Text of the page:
Struggle after June washout but as yet far from disaster
WINTER pea production has been a struggle, but far from a disaster this season.
That is the overall conclusion as the effects of Junes washout become clear.
"It has not been the best of years for peas," admits Michael Craner of Harlow Agricultural Merchants, agent for human consumption winter variety Froidure. "But then we have had four very good ones previously."
Generally, HAMs 66 customers growing about 2225ha (5500 acres) have done a good salvage job, although 90% of crops have needed desiccating, he says. "For the past few years only 30-40% have required it. Yields are definitely down. Last year we had two growers with 5.4t/ha plus. This year the average is more like 4.5." Much of the difference is accounted for by shedding in the field, he suggests.
Encouragingly, only 6 of the 38 samples seen to date have failed to reach human consumption quality, although the maximum £34/t premium has had to be discounted quite severely in many cases, because of high waste and stain levels, he says. "Some people are only picking up £10/t premiums."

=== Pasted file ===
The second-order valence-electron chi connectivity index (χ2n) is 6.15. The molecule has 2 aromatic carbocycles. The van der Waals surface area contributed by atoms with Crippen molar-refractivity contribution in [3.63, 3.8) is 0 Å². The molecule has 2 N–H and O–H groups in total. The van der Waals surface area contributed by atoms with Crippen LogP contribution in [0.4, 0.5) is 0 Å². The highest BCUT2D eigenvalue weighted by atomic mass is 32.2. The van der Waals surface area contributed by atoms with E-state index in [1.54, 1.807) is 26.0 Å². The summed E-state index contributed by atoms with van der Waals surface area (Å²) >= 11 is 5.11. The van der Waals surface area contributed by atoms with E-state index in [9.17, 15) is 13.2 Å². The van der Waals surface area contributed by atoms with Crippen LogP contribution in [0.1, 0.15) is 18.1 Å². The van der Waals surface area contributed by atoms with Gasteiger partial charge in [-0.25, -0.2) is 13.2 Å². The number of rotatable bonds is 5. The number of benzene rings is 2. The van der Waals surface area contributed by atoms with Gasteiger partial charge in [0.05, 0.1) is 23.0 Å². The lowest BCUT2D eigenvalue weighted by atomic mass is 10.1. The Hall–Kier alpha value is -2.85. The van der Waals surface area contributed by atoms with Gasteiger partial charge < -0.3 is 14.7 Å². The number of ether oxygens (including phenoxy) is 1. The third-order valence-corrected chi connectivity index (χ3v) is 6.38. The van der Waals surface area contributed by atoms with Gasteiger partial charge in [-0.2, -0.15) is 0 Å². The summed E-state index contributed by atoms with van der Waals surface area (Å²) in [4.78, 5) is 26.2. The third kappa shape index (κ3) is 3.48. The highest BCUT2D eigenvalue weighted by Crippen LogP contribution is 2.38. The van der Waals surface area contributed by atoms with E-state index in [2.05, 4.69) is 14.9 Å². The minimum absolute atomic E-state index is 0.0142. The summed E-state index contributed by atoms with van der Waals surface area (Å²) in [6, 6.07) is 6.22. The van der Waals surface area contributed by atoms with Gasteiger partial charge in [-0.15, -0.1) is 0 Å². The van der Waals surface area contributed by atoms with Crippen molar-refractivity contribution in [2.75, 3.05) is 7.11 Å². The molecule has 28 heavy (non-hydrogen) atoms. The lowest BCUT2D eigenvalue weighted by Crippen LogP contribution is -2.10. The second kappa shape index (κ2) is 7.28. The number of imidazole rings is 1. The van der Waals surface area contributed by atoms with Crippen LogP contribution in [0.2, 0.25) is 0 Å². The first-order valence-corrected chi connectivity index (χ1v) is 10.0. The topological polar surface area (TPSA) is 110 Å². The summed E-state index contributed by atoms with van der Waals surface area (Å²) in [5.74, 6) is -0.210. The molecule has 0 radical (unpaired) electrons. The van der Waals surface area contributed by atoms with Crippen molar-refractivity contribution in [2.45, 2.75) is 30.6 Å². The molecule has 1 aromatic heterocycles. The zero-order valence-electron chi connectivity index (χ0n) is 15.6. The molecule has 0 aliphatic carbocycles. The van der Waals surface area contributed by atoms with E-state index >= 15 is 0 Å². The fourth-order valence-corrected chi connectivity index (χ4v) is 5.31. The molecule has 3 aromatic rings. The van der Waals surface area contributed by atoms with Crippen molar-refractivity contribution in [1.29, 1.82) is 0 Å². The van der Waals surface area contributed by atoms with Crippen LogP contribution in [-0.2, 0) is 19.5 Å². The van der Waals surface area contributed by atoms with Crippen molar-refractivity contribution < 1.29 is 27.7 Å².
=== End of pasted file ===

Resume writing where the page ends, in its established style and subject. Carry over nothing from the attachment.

Geoffrey Gent, of the Processors and Growers Research Organisation, says Junes soakings inevitably took their toll. "We have had more rotting than normal, but it has not been as bad as in spring peas." Rain coinciding with flowering in spring varieties led to a lot of secondary growth, he notes.
The incidence of bacterial blight has been surprisingly low, considering the sharp frosts in April and May, says colleague Anthony Biddle. At least three crops are known to have been hit quite hard. "But they were all from farm-saved, untested seed which tells its own story." The PGRO test for bacterial blight costs only £52 + VAT a sample, he notes.
East Midlands barometer grower Justin Blackwoods Froidure on heavy land looked promising until the weather broke in June and botrytis and fusarium foot rot moved in. Two-thirds of the way through harvest yield appears to be about 3.7t/ha (1.5t/acre).
"It could have been 2.5t/acre but we have had an awful lot of very small peas because of abortion in the pods. The stems rotted and they just gave up." Despite his tribulations winter peas will almost certainly remain in the rotation, he says. "You should not be put off by one year in eight or 10."
First-time winter pea grower Robert Goodfellow is well pleased with his Rafale compounding variety grown for seed at Home Farm, Helpston, near Peterborough. The 28ha (70-acre) crop sown on Nov 8 on thin limestone brash did not need desiccating and came off last week at an estimated 5t/ha (2t/acre). "The June rain worried me a bit – we had 6in – but it stood quite well."
Petit pois?Not quite, but the small peas have been too numerous for Justin Blackwoods Froidure winter pea crop to yield really well.
• Wet summer yield penalty.
• Quality premiums trimmed.
• More desiccation needed.
• Bacterial blight limited.